We first asked whether D and S strains require the same length of incubation time to initiate a successful colonization of the host (Fig. 1). We exposed squid to individual strains at a concentration aimed at ~5000 CFU/mL, for either 30 or 60 min, then rinsed them to eliminate any bacteria in the surrounding water. The next day, we measured the squid’s bioluminescence, which is an indicator of a successful colonization. If a strain effectively colonized more than 50% of the squids within 30 min, we tried a shorter, 15 min, exposure. When 1 h was insufficient to achieve > 50% colonization, we used a 3 h inoculation, which results in 100% colonization for strain ES114 [23]. While three out of five D strains needed only 30 min of exposure to colonize > 50% of the squid, six out of seven S strains needed between 1 and 3 h (Fig. 1). This pattern followed the hierarchy of strain competitiveness for the squid colonization that was previously described [1]. For example, strain KB2B1, described as the most dominant, needed only 15 min of exposure to reach more than 50% colonized. Two of the D strains needed more than 30 min to reach this ratio, but the extent of colonized squid was at least as great as that for the S strains that required 1 h of exposure (Fig. 1). These results suggest that D strains need less time than the S strains to reach a location that was not accessible to the rinse (i.e., within the duct of the light organ). Four strains were then chosen to continue the study of differences between the D and S types: the two D strains having the strongest colonization phenotype (Fig. 1), the strongest of the S strains, and ES114, the best studied V. fischeri strain [1]. In Fig. 1, we used the name of the strains as published previously [1, 18, 19]; however, to simplify and clarify our continuing discussion, in subsequent figures we used the following pseudonyms for the four chosen strains: D1 (KB2B1), D2 (MB13B2), S1 (MB13B1) and S2 (ES114).

Fig. 1
figure 1

Minimum exposure time needed for V. fischeri strains to initiate a successful colonization. Squids were exposed to each bacterial strain for different periods of time, then rinsed, and colonized animals identified by their production of bioluminescence after 24 h. Strains in bold are D strains, whereas the others are S strains. The X-axis indicates the percentage of squid colonized after a given length of exposure. Strains are ranked (top to bottom) based on the minimum amount of exposure needed to colonize 50% of the animals. For each condition, between 25 and 31 animals were measured in three replicates. Error bars indicate 95% confidence intervals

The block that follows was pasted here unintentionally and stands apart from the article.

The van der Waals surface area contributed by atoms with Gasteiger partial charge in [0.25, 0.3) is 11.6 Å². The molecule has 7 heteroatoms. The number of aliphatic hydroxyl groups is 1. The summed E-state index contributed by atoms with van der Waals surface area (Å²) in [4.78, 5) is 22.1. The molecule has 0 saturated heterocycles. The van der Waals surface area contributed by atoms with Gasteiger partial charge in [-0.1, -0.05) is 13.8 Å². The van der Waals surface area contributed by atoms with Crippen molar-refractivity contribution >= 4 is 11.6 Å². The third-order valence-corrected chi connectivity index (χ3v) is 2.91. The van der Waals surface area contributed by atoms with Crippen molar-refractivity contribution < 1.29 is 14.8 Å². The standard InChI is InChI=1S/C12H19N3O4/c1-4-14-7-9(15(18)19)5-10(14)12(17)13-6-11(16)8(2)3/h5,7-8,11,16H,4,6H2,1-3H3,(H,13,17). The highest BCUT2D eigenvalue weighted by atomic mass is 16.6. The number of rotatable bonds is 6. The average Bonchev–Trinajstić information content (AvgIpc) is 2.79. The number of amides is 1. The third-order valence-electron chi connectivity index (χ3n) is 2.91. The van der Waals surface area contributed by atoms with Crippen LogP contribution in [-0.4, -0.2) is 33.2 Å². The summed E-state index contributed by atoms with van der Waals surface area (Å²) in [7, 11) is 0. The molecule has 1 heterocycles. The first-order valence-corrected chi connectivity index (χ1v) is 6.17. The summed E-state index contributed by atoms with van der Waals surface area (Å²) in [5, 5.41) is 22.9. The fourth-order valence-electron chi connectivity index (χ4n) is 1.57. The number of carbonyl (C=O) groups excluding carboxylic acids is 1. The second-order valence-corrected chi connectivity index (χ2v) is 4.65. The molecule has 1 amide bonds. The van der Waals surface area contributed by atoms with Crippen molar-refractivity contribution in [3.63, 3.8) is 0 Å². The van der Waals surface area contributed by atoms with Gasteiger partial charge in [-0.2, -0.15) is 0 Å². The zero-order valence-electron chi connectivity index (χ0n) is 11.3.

D strains reach the light-organ crypts earlier than S strains

To determine whether the colonization advantage of D strains resulted from their reaching the crypts of the light organ earlier than S strains, we inoculated squid with GFP-labeled strains and, after 1.5 and 6 h, fixed the squid and localized them within the light organ by confocal microscopy. In this way we could record their position along the colonization path (Fig. 2a, b). For each squid we determined whether there were bacteria in the crypt, in transit to the crypt (pore, duct, bottleneck, or antechamber), or not yet within the tissue [16]. In most cases, no bacteria were detected in the squid 1.5 h after inoculation with an S strain. On the other hand, at that time point, both D strains were localized in the duct and, in some animals, even in the crypts. At 6 h, while most of the S strains were in transit, the D strains were already in the crypts (Fig. 2c). These results suggest that the D strains reach their niche earlier than the S strains.

Fig. 2
figure 2

Strain localization during colonization. a Confocal image of a light organ being colonized by GFP-labeled V. fischeri (green); tissue nuclei (blue) were stained with TOTO-3. Some bacteria were in transit (orange dashed area) and some were in the crypts (blue dashed area). One crypt is visualized in this optical section, but all crypts were examined for the analysis. b Schematic representation of one side of the squid light organ. V. fischeri strains enter through the pores and, after transit, reach the crypts where they grow and luminesce. c Using confocal microscopy, we identified where GFP-labeled bacterial cells were located in the light organ at different times after inoculation. For each light organ, we determined whether there was no evidence the bacteria had begun migrating into the tissues (white) or, when bacteria were present, whether they were still in transit (orange) or had reached the crypts (blue) and begun growing. Between 19 and 23 animals were analyzed in two replicates. The graph represents the mean percentages for each result, and the error bars the 95% confidence interval

Some developmental changes in host morphology occur earlier during D strain colonization